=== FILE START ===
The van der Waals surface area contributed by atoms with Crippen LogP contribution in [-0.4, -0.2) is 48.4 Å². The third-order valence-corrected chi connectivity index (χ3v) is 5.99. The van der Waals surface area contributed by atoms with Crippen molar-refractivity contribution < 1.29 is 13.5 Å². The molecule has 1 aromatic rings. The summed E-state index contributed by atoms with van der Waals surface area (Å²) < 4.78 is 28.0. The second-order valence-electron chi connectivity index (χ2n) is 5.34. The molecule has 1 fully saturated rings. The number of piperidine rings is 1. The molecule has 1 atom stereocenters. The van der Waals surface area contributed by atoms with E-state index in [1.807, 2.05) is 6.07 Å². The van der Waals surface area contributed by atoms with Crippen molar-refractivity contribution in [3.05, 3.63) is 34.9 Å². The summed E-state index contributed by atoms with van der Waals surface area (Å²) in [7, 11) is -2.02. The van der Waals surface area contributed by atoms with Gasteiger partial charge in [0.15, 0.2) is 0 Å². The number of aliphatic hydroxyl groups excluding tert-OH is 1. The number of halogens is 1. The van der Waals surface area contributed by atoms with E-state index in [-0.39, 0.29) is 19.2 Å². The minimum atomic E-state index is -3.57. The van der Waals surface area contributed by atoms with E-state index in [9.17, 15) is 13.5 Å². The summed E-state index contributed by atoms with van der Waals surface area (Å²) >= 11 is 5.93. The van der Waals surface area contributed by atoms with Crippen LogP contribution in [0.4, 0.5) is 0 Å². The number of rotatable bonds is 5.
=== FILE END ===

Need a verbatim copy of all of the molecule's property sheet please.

The van der Waals surface area contributed by atoms with Crippen LogP contribution in [-0.4, -0.2) is 48.4 Å². The third-order valence-corrected chi connectivity index (χ3v) is 5.99. The van der Waals surface area contributed by atoms with Crippen molar-refractivity contribution < 1.29 is 13.5 Å². The molecule has 1 aromatic rings. The summed E-state index contributed by atoms with van der Waals surface area (Å²) < 4.78 is 28.0. The second-order valence-electron chi connectivity index (χ2n) is 5.34. The molecule has 1 fully saturated rings. The number of piperidine rings is 1. The molecule has 1 atom stereocenters. The van der Waals surface area contributed by atoms with E-state index in [1.807, 2.05) is 6.07 Å². The van der Waals surface area contributed by atoms with Crippen molar-refractivity contribution in [3.05, 3.63) is 34.9 Å². The summed E-state index contributed by atoms with van der Waals surface area (Å²) in [7, 11) is -2.02. The van der Waals surface area contributed by atoms with Gasteiger partial charge in [0.15, 0.2) is 0 Å². The number of aliphatic hydroxyl groups excluding tert-OH is 1. The number of halogens is 1. The van der Waals surface area contributed by atoms with E-state index in [-0.39, 0.29) is 19.2 Å². The minimum atomic E-state index is -3.57. The van der Waals surface area contributed by atoms with E-state index in [9.17, 15) is 13.5 Å². The summed E-state index contributed by atoms with van der Waals surface area (Å²) >= 11 is 5.93. The van der Waals surface area contributed by atoms with Crippen LogP contribution in [0.4, 0.5) is 0 Å². The number of rotatable bonds is 5.